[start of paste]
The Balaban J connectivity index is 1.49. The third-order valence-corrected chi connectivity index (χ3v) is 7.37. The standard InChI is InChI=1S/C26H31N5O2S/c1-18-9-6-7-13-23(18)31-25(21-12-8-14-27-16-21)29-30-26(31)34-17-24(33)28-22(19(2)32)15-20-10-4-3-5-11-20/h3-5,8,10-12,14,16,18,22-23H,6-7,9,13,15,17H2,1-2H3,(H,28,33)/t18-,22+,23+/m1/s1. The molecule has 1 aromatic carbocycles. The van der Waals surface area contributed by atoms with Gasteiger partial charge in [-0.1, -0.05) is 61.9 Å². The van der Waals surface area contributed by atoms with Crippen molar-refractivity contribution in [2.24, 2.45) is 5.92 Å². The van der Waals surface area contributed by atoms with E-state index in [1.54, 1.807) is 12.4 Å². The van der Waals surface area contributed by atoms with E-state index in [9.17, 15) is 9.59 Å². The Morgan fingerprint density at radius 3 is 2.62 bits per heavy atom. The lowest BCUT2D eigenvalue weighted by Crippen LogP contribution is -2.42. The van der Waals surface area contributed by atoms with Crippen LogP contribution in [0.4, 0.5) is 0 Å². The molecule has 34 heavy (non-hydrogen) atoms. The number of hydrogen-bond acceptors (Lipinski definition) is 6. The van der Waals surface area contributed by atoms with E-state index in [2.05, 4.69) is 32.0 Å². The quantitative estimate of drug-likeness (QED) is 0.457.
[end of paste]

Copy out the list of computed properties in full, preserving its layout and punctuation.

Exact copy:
The Balaban J connectivity index is 1.49. The third-order valence-corrected chi connectivity index (χ3v) is 7.37. The standard InChI is InChI=1S/C26H31N5O2S/c1-18-9-6-7-13-23(18)31-25(21-12-8-14-27-16-21)29-30-26(31)34-17-24(33)28-22(19(2)32)15-20-10-4-3-5-11-20/h3-5,8,10-12,14,16,18,22-23H,6-7,9,13,15,17H2,1-2H3,(H,28,33)/t18-,22+,23+/m1/s1. The molecule has 1 aromatic carbocycles. The van der Waals surface area contributed by atoms with Gasteiger partial charge in [-0.1, -0.05) is 61.9 Å². The van der Waals surface area contributed by atoms with Crippen molar-refractivity contribution in [2.24, 2.45) is 5.92 Å². The van der Waals surface area contributed by atoms with E-state index in [1.54, 1.807) is 12.4 Å². The van der Waals surface area contributed by atoms with E-state index in [9.17, 15) is 9.59 Å². The Morgan fingerprint density at radius 3 is 2.62 bits per heavy atom. The lowest BCUT2D eigenvalue weighted by Crippen LogP contribution is -2.42. The van der Waals surface area contributed by atoms with Crippen LogP contribution in [0.4, 0.5) is 0 Å². The molecule has 34 heavy (non-hydrogen) atoms. The number of hydrogen-bond acceptors (Lipinski definition) is 6. The van der Waals surface area contributed by atoms with E-state index in [2.05, 4.69) is 32.0 Å². The quantitative estimate of drug-likeness (QED) is 0.457.